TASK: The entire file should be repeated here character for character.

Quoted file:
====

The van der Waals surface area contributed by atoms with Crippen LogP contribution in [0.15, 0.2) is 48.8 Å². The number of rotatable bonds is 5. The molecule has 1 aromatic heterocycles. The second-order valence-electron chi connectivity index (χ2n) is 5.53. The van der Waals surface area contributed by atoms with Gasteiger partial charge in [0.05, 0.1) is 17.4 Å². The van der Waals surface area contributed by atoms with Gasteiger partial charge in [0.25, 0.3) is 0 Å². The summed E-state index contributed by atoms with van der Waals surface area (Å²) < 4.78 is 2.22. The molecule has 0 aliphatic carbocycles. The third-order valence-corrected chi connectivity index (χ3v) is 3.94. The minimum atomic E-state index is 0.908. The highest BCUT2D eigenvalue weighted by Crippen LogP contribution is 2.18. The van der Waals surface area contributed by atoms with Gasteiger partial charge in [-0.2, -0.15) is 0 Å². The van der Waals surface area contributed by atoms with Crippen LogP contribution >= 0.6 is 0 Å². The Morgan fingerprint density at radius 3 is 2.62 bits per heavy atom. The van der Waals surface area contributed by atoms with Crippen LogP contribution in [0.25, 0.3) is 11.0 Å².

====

The van der Waals surface area contributed by atoms with Crippen LogP contribution in [0.15, 0.2) is 48.8 Å². The number of rotatable bonds is 5. The molecule has 1 aromatic heterocycles. The second-order valence-electron chi connectivity index (χ2n) is 5.53. The van der Waals surface area contributed by atoms with Gasteiger partial charge in [0.05, 0.1) is 17.4 Å². The van der Waals surface area contributed by atoms with Gasteiger partial charge in [0.25, 0.3) is 0 Å². The summed E-state index contributed by atoms with van der Waals surface area (Å²) < 4.78 is 2.22. The molecule has 0 aliphatic carbocycles. The third-order valence-corrected chi connectivity index (χ3v) is 3.94. The minimum atomic E-state index is 0.908. The highest BCUT2D eigenvalue weighted by Crippen LogP contribution is 2.18. The van der Waals surface area contributed by atoms with Gasteiger partial charge in [-0.2, -0.15) is 0 Å². The van der Waals surface area contributed by atoms with Crippen LogP contribution >= 0.6 is 0 Å². The Morgan fingerprint density at radius 3 is 2.62 bits per heavy atom. The van der Waals surface area contributed by atoms with Crippen LogP contribution in [0.25, 0.3) is 11.0 Å².